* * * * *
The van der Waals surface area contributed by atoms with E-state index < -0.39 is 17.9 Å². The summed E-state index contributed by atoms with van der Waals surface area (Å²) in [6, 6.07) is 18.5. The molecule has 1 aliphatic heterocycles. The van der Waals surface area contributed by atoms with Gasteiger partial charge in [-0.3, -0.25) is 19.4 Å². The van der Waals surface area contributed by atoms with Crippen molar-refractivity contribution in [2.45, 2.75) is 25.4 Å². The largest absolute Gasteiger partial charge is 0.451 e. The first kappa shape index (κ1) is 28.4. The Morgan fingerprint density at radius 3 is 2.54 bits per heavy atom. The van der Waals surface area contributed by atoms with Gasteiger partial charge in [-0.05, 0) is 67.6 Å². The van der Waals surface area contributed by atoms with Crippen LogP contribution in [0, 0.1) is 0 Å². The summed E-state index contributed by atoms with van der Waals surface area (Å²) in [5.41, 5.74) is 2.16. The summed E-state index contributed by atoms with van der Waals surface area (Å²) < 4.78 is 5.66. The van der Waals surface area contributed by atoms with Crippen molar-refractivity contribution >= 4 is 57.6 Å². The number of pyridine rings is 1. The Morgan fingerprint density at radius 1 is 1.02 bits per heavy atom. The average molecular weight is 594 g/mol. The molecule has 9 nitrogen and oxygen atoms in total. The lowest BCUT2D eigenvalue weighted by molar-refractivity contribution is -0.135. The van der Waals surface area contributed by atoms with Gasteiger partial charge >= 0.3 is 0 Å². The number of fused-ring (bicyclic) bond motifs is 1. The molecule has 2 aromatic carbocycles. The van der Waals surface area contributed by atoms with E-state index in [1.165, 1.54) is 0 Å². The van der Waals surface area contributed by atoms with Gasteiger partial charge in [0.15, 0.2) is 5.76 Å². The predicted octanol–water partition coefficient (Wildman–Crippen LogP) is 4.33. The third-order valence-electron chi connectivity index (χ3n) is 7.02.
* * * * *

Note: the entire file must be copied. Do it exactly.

The van der Waals surface area contributed by atoms with E-state index < -0.39 is 17.9 Å². The summed E-state index contributed by atoms with van der Waals surface area (Å²) in [6, 6.07) is 18.5. The molecule has 1 aliphatic heterocycles. The van der Waals surface area contributed by atoms with Gasteiger partial charge in [-0.3, -0.25) is 19.4 Å². The van der Waals surface area contributed by atoms with Crippen molar-refractivity contribution in [2.45, 2.75) is 25.4 Å². The largest absolute Gasteiger partial charge is 0.451 e. The first kappa shape index (κ1) is 28.4. The Morgan fingerprint density at radius 3 is 2.54 bits per heavy atom. The van der Waals surface area contributed by atoms with Gasteiger partial charge in [-0.05, 0) is 67.6 Å². The van der Waals surface area contributed by atoms with Crippen LogP contribution in [0, 0.1) is 0 Å². The summed E-state index contributed by atoms with van der Waals surface area (Å²) in [5.41, 5.74) is 2.16. The summed E-state index contributed by atoms with van der Waals surface area (Å²) < 4.78 is 5.66. The van der Waals surface area contributed by atoms with Crippen molar-refractivity contribution >= 4 is 57.6 Å². The number of pyridine rings is 1. The Morgan fingerprint density at radius 1 is 1.02 bits per heavy atom. The average molecular weight is 594 g/mol. The molecule has 9 nitrogen and oxygen atoms in total. The lowest BCUT2D eigenvalue weighted by molar-refractivity contribution is -0.135. The van der Waals surface area contributed by atoms with Gasteiger partial charge >= 0.3 is 0 Å². The number of fused-ring (bicyclic) bond motifs is 1. The molecule has 2 aromatic carbocycles. The van der Waals surface area contributed by atoms with E-state index in [1.165, 1.54) is 0 Å². The van der Waals surface area contributed by atoms with Gasteiger partial charge in [0.15, 0.2) is 5.76 Å². The predicted octanol–water partition coefficient (Wildman–Crippen LogP) is 4.33. The third-order valence-electron chi connectivity index (χ3n) is 7.02.